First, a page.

SSAC18 Research Paper Competition abstracts are due September 20. While waiting to read the latest cutting-edge research, we caught up with Dan Cervone, Senior Analyst in Research and Development for the Los Angeles Dodgers and one of many young statisticians to have launched their careers through the Research Paper Competition. His 2016 paper “NBA Court Realty,” co-authored with current San Antonio Spurs VP of Strategic Research Kirk Goldsberry and Sacramento Kings VP of Strategy and Analytics Luke Bornn, used SportVu player location data to value different regions of the court and showed how those values can help calculate players’ offensive and defensive impacts. Cervone took a break from the excitement of the NL-leading Dodgers’ historic season to chat with us about SSAC and the Research Paper Competition.
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When was the first time you heard about the Research Paper Competition? What inspired to you get involved, and what were the topics you were most interested in back then?
I remember enjoying the research paper talks the first time I attended SSAC in 2010. The papers were a lot different back then, as I think many researchers viewed sports games as natural experiments to test ideas from psychology and economics. The first time I submitted a paper was “Pointwise” in 2014, with Alex D’Amour, Luke Bornn, and Kirk Goldsberry. My co-authors and I were all in academia at that point and envisioned that project as an article for a traditional Statistics journal. Presenting at SSAC was a great opportunity to share our work with a larger audience, as well as get feedback on how we could improve our work and make it more actionable to sports analytics practitioners.
What have your experiences at SSAC been like over the years? Any highlights from presenting your work or memorable conversations that you had at the conference?
The highlight of SSAC for me is definitely the mingling and networking. It is fun to see people from previous conferences and have so many people in sports analytics, executives, and athletes all in the same place.
What response did you get from the basketball coaches or analysts to your research? What kind of impact do you think your research has had on NBA teams?
My co-authors and I have generally received a pretty positive reaction from presenting our work. Since teams are generally very protective of their own research and methods, I can’t say for sure how much impact our work has had.
You co-authored “NBA Court Realty” with Kirk Goldsberry and Luke Bornn. Two years later all three of you have prominent analytics role with major pro franchises. Do you still chat with Kirk and Luke? How do you think the sports analytics field has changed in the last two years?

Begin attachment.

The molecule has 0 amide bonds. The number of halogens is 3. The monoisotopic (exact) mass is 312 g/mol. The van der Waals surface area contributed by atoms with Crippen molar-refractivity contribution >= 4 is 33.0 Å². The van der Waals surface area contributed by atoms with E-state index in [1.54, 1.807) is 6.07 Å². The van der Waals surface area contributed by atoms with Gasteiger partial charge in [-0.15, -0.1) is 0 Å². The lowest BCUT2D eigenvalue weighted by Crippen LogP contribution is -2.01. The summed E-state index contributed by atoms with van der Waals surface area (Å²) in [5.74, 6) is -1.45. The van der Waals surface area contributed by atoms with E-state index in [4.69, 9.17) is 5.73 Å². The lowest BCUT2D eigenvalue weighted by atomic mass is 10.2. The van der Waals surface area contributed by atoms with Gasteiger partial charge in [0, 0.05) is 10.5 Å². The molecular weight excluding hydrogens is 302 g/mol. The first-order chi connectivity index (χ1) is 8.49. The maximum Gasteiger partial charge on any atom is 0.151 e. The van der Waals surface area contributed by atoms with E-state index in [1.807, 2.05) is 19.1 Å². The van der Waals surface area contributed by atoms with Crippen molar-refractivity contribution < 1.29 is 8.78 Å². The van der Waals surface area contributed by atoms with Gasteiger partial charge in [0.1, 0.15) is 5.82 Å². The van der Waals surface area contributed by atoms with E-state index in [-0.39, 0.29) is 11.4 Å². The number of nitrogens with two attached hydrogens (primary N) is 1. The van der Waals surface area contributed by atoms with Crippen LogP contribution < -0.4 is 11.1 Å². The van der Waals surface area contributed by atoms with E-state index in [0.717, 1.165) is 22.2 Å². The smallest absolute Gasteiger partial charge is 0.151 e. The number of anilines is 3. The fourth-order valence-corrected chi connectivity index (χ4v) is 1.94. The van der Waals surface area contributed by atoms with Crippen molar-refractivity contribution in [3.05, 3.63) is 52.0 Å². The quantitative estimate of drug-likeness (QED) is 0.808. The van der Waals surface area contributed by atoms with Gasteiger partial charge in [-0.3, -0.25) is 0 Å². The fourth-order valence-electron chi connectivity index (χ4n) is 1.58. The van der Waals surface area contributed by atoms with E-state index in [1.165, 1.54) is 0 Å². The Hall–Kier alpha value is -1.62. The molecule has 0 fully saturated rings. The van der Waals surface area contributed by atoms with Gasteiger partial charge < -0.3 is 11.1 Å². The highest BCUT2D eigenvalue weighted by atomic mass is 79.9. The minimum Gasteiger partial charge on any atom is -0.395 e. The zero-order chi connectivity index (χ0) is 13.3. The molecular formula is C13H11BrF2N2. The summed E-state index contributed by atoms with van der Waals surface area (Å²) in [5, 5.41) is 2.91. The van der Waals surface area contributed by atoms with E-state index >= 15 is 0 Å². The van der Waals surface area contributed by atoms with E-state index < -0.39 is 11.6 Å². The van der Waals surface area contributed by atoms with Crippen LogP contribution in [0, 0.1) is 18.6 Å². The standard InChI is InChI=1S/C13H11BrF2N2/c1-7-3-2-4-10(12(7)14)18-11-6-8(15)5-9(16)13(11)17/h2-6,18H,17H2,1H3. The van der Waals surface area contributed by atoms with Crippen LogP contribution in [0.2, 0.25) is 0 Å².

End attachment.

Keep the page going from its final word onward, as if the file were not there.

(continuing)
I do still chat with them. I think we each took a different path into working full-time in sports analytics, but in general the field has grown strongly in attracting people with scientific and/or computational backgrounds.
What impact did the Research Paper competition have on your career and getting to your current role with the Dodgers? Why the switch to baseball, and were there any specific challenges you faced when switching sports?
The Research Paper competition definitely helped spread my work to a larger audience, and my first conversations with the LAD front office involved work I had presented at SSAC. I really like baseball and basketball both as sports and from an analysis perspective. I think data-driven strategy decisions are more complex in basketball, since team and player interaction plays a larger role. However, topics such as projections and roster organization are more complex in baseball, since there is a much longer pipeline for player development and skills are harder to measure. The decision to join the Dodgers was not about baseball vs basketball, it was really about the fantastic and talented front office the Dodgers have and my enjoyment working with them.
The Dodgers are having an incredible year – how can you see your work having an impact on the field this year and in the future?
Credit for the Dodgers’ great season belongs across the entire organization, as all of our departments are working towards a common goal and eager to learn from one another. It’s rewarding to be a part of this… not only for what happens on the field at Dodger Stadium, but also to be continuously improving together our understanding of the game.
Any advice for someone who’s considering submitting their work to the competition this year?
Share data, code, visualizations, or anything else that can get people to interact with your work on their own.